It is also the first Disney movie where the female protagonist does not sing or dance because Merida fights, unlike the other princesses.

With Merida, Disney has created an independent and headstrong fighter who knows better than to change herself to please others.

Tangled (2010)

Image Source: IMDb

Director: Nathan Greno, Byron Howard

Genre: Animation, Fantasy, Comedy

Where To Watch: Disney+ Hotstar

Tangled, partly based on German folklore, tells the story of Rapunzel, who has magical blonde hair which has healing powers. Abducted as an infant, Rapunzel spends 18 years of her life in a secluded tower wishing to closely see the lanterns that only light up on her birthdays. 

Tangled, in every way possible, is one of the most feminist movies by Disney, even though it barely has more than two female characters.

Rapunzel is shown as an intelligent, determined young woman who can outsmart even the smartest in the room.

Even though the story has a potential love interest (the smoldering Flynn Ryder), Rapunzel takes charge of everything, showing herself as an equal to her male counterpart. Even the antagonist, Mother Gothel, is a powerful and wise character who is determined to get what she wants. 

Raya And The Last Dragon (2021)

Image Source: IMDb

Director: Don Hall, Carlos Lopez Estrada

Genre: Fantasy, Action, Adventure

Where To Watch: Disney+ Hotstar

Based on various Southeast Asian folklore, Raya And The Last Dragon tells the story of a warrior princess, Raya, who sets out to find the last dragon, Sisu, and restore its gem to turn her father from a stone to a human.

While Raya And The Last Dragon may not be the first Disney movie to have a warrior princess, it is among the first to establish close bondings among several female characters. 

Based in a universe where most of the kingdoms or clans have a woman as a chief, the movie highlights the fact that leadership does not take into consideration the gender of the person.

What is more interesting is that none of these leaders are questioned for their positions – everyone just accepts the said woman as their leader, which is a rare sight even in fantasy. 

With its jungles and dust storms to martial arts and dazzling lanterns, Raya And The Last Dragon is an extraordinary treat of marvelous visuals and unwavering feminism.

Pocahontas (1995)

Image Source: YT

Director: Mike Gabriel, Eric Goldberg

Genre: Musical, Historical

Where To Watch: Disney+ Hotstar

Based on the real-life tales of Pocahontas, a native indigenous woman who saved the life of a European colonizer at the age of ten, Pocahontas describes the titular character as a strong, determined, and courageous woman.

Though Disney did not mainly focus on the actual historical events, it still made Pocahontas a feminist icon of today.

Disney’s first-ever person-of-color female protagonist, Pocahontas, was a strong-willed woman who did not need a man to save her. Instead, she was ready to jump in to save him – which she did.

Though she belongs to a tribe in the colonial era, she does not tolerate any oppression from the men around her and stays bold and courageous. She even stands up to her father, the village chief, to put forward her views.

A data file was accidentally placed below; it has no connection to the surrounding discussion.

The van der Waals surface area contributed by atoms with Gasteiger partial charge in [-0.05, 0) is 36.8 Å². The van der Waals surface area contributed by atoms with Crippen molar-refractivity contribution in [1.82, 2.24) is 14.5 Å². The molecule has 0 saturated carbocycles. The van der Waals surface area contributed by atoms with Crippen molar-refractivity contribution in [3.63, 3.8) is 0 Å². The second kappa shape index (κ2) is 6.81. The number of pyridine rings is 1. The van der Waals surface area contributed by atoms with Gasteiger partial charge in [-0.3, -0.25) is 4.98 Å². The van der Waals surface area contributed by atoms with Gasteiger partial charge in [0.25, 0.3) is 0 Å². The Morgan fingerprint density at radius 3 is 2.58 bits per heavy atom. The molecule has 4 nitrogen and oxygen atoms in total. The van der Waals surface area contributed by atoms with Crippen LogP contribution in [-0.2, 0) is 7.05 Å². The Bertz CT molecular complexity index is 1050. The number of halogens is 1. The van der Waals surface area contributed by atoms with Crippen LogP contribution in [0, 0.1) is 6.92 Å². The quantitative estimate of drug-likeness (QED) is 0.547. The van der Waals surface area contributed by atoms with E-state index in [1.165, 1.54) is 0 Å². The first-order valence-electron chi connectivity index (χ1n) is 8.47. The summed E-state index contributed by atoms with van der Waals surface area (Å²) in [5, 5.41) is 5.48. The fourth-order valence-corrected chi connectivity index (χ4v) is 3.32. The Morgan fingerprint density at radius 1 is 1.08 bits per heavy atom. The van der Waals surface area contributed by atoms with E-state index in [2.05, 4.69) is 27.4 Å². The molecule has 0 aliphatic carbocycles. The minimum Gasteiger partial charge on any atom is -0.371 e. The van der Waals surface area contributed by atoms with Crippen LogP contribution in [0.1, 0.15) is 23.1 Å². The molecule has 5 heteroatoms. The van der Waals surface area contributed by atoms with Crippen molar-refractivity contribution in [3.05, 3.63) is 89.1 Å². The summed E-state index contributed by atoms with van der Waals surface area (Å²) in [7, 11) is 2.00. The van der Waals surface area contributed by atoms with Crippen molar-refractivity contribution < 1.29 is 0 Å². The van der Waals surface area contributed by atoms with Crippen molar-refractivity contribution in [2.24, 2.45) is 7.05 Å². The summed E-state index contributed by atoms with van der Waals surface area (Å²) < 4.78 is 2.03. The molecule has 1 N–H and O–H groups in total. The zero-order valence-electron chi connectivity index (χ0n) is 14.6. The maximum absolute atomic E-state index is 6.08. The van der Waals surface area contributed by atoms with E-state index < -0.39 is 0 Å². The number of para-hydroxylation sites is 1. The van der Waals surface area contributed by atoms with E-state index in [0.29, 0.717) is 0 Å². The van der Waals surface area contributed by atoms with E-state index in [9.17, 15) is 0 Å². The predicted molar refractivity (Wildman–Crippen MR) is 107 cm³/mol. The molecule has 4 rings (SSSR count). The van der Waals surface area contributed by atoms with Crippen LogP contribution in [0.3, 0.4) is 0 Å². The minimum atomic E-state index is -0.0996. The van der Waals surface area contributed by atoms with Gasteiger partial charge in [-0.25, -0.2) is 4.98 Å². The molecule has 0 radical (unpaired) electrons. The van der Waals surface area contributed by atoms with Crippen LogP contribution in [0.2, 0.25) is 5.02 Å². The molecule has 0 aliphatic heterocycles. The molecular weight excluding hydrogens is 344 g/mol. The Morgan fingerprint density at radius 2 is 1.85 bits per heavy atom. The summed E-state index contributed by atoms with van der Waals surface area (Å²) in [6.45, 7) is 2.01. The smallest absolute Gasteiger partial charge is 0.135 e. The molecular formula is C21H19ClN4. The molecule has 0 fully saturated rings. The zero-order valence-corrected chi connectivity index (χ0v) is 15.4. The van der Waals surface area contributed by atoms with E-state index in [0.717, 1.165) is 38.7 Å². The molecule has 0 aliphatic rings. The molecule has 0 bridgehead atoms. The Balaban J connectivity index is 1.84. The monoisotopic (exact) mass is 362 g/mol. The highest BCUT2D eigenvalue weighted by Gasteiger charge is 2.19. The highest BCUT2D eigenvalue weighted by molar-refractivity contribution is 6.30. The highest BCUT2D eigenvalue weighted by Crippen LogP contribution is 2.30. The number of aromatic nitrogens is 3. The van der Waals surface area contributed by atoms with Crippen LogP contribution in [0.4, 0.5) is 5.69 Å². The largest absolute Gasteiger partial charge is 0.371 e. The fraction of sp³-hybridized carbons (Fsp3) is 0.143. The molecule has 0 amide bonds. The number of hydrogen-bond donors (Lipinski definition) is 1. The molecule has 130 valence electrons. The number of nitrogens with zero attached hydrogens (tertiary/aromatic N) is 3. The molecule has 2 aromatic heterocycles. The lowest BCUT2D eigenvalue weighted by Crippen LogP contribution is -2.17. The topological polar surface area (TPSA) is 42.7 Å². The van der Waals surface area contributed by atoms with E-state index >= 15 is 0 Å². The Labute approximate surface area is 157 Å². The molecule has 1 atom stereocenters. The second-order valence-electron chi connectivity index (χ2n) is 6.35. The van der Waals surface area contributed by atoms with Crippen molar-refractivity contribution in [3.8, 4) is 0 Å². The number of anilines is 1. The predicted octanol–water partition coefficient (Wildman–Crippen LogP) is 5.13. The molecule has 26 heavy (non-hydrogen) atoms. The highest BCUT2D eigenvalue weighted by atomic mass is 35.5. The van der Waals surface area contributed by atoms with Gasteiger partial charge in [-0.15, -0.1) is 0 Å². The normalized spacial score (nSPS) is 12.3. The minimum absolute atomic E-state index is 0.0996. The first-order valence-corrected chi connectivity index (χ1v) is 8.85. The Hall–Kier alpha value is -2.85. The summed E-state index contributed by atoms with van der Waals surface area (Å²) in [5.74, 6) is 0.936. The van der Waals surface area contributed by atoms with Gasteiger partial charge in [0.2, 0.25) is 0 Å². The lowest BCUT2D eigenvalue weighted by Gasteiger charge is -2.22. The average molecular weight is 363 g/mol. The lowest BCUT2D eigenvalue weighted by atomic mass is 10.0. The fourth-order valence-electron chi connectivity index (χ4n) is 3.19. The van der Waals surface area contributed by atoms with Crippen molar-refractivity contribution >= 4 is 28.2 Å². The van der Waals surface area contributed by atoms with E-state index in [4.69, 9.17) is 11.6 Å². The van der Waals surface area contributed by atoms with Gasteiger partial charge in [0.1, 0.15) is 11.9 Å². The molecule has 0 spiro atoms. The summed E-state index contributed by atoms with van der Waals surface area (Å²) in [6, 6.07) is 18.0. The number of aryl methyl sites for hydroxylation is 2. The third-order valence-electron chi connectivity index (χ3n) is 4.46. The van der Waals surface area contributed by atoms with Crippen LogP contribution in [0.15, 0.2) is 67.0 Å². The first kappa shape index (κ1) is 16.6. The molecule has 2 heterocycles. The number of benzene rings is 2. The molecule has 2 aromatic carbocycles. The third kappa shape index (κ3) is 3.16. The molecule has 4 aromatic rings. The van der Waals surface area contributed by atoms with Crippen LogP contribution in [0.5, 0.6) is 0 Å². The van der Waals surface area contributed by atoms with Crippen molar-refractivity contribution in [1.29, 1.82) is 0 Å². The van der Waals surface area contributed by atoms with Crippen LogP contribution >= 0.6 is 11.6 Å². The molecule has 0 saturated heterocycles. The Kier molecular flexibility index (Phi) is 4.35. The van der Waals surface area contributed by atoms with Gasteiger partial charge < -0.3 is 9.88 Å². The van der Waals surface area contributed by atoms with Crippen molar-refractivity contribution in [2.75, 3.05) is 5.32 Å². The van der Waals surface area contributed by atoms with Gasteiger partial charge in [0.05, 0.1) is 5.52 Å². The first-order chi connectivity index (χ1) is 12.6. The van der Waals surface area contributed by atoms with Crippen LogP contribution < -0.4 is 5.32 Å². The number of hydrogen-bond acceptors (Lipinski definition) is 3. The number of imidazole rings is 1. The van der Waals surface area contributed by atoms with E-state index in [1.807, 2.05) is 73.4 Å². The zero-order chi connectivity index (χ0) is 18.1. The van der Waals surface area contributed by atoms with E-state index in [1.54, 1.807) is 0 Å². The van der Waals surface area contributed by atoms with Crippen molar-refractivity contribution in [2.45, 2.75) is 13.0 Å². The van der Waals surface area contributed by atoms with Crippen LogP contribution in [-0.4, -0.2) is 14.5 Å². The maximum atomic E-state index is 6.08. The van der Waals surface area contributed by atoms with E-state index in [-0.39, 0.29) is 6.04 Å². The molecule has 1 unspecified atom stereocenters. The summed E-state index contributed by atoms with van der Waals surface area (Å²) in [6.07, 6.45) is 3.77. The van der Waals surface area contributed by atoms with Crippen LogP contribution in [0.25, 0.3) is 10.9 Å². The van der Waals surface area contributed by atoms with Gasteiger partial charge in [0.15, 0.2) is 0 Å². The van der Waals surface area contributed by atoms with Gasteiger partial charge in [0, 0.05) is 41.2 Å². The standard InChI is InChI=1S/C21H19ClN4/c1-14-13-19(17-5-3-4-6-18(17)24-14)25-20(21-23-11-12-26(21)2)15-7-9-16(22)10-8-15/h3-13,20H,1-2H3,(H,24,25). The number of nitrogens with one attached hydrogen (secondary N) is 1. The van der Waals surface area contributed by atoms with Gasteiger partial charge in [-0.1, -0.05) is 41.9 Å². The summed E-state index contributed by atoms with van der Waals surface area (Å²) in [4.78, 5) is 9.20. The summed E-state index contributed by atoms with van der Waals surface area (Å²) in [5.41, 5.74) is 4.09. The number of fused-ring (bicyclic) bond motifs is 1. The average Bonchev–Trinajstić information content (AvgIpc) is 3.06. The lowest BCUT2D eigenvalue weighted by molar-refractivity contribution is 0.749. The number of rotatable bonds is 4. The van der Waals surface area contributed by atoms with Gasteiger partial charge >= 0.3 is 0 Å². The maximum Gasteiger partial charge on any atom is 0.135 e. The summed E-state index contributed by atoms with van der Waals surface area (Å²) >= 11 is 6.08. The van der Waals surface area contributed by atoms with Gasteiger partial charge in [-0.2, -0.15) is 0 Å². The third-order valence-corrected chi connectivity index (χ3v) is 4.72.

It is safe to say that Pocahontas was the beginning of Disney’s feminist days.

Encanto (2021)

Image Source: QR

Director: Jared Bush, Byron Howard

Genre: Musical, Fantasy

Where To Watch: Disney+ Hotstar

The 60th film produced by the studio, Encanto, follows a multigenerational family in Colombia who is gifted with supernatural powers – except for the youngest daughter, Mirabel.

When she discovers her family’s powers weakening, she sets out on an adventure to find the reason and restore the powers.

The film bears a more positive and diverse female representation, as most Madrigal family members are women under a matriarch, Abuela.

The characters interestingly diverge from what Disney has been creating for so long. The main lead, Mirabel, is not a beauty with unattainable body proportions but rather a socially awkward geek, an artsy teenage girl with glasses and freckles.

Disney goes a notch higher by destroying patriarchal norms by giving Louisa superhuman strength and a bulky appearance. 

Encanto, though a fictional story, closely follows the harsh realities of women subdued by their families just because they are different.  

Zootopia (2016)

Image Source: ME

Director: Byron Howard, Rich Moore

Genre: Action, Comedy

Where To Watch: Disney+ Hotstar

A different approach from the usual fairytales, Disney’s Zootopia is set in an anthropomorphic world where mammals coexist.

Officer Judy Hopps, an optimistic rabbit, teams up with con artist Nick Wilde, a red fox, to discover the truth behind the mysterious disappearances of predatory mammals. 

Zootopia proactively addresses the struggles of being a working woman, with Judy Hopps working twice as hard to become a police officer.

Several comments in the movie, such as “Go back to the carrot farm!” or “Do all bunnies drive like this?” directly indicate the sexism women face in their day-to-day lives by being told to go in the kitchen or being called bad drivers.

While being a fun kid’s movie, Zootopia also highlights the active xenophobia and sexism in today’s society.

Featured Image Source: ME